Wednesday, June 13, 2007

Arrow Peak, goats and all

The lupine was in full bloom

A "selfie" on Arrow Peak

Best I could do with a point and shoot camera at a long distance
The mountain goat is my favorite animal.
If I see one in the mountains my day is made.
Tuesday my day was made three times over when I saw three in the Highwood Mountains coming off Arrow Peak (elevation: 7,485 feet).
I’ve seen mountain goats in the range on a number of other occasions, but each time is no less of a thrill. It is amazing to me that these high country animals are within some 15 air miles of Great Falls.
Arrow Peak is the second in height to Highwood Baldy (7,670 feet), but much more difficult to reach.
My route was up the North Fork of Highwood Creek Center Ridge Trail until the trail hooks to the north across the foot of the peak. I stayed directly on the ridgeline where I found game trails on its lee side.
The Center Ridge Trail ascends steeply from the North Highwood Creek valley floor and provides great views of the heart of the mountain range, flanked by Baldy on the west and Arrow Peak on the east.
A lovely mountain cascade
On top Round and Square buttes dominate the northeastern horizon. Further out, the Bears Paw Mountains and Little Rockies; south, the Little Belts; to the west, the Front.
I decided to come off west ridge of the lower of the two tallest Arrow peaks. As I descended, I noticed tracks I took to be elk.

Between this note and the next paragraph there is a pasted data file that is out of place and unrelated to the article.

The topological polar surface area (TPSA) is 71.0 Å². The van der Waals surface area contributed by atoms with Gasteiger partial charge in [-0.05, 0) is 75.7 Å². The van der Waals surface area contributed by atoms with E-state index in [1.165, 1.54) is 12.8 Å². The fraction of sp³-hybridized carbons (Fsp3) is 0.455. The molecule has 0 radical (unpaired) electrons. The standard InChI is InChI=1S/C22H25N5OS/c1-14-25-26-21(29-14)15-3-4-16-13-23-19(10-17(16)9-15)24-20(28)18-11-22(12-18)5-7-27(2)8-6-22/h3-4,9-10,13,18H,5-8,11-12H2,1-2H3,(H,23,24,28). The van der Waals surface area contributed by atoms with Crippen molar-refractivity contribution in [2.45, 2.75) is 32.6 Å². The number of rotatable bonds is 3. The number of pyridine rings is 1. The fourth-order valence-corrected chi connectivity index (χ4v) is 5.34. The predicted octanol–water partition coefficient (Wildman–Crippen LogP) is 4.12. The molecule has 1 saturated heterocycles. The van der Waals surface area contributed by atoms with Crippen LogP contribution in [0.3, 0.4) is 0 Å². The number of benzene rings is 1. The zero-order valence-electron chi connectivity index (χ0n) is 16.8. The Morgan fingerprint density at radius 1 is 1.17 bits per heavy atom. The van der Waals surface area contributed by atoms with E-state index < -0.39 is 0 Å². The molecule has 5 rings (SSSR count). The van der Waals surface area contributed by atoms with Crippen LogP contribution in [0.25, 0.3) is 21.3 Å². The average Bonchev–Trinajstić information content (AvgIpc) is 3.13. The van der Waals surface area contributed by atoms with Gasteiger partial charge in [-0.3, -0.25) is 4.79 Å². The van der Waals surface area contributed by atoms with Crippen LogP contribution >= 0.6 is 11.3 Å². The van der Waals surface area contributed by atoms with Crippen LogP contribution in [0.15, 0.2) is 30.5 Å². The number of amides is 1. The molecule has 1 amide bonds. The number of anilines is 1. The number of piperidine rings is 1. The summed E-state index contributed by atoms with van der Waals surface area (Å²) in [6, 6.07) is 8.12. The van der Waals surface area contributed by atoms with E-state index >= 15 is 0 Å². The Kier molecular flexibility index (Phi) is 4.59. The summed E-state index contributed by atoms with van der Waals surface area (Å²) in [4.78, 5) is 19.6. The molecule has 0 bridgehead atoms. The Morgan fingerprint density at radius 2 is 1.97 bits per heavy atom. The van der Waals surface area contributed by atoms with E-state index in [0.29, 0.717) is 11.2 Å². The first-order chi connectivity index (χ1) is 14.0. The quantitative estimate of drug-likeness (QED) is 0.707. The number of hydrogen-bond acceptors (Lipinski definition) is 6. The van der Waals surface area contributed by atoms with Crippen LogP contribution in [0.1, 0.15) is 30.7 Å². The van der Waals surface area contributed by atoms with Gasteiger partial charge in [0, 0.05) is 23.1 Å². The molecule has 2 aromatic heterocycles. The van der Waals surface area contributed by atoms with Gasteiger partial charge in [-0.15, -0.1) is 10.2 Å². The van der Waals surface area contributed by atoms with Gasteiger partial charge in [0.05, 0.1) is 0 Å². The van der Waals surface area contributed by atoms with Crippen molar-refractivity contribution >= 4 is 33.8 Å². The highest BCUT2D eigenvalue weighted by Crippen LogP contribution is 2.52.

About 1,000 feet down I looked up and there were three mountain goats, all in their shedding stage. As they scampered off into the timber it looked like three men running with their pants at their knees for the shedding fur. They left plenty of the stuff in the bushes.
The bushwhacking was tricky through the plentiful skinny timber. It was difficult to keep from being drawn into drainages on either side of the descent. My goal was to drop into the head of the North Fork of Highwood Creek.
Once I arrived there, by chance, I found the largest waterfall I’ve ever discovered in this mountain range, which is full of small waterfalls.
The bushwhack to the trailhead was through fairly heavy timber.
The Highwoods are as green as can be, interspersed with every wildflower imaginable.
Water seems to gush from every crevice, spring and side hill.
The colors were enhanced by a bright spring sun and deep blue sky.
It doesn’t get any better than this.

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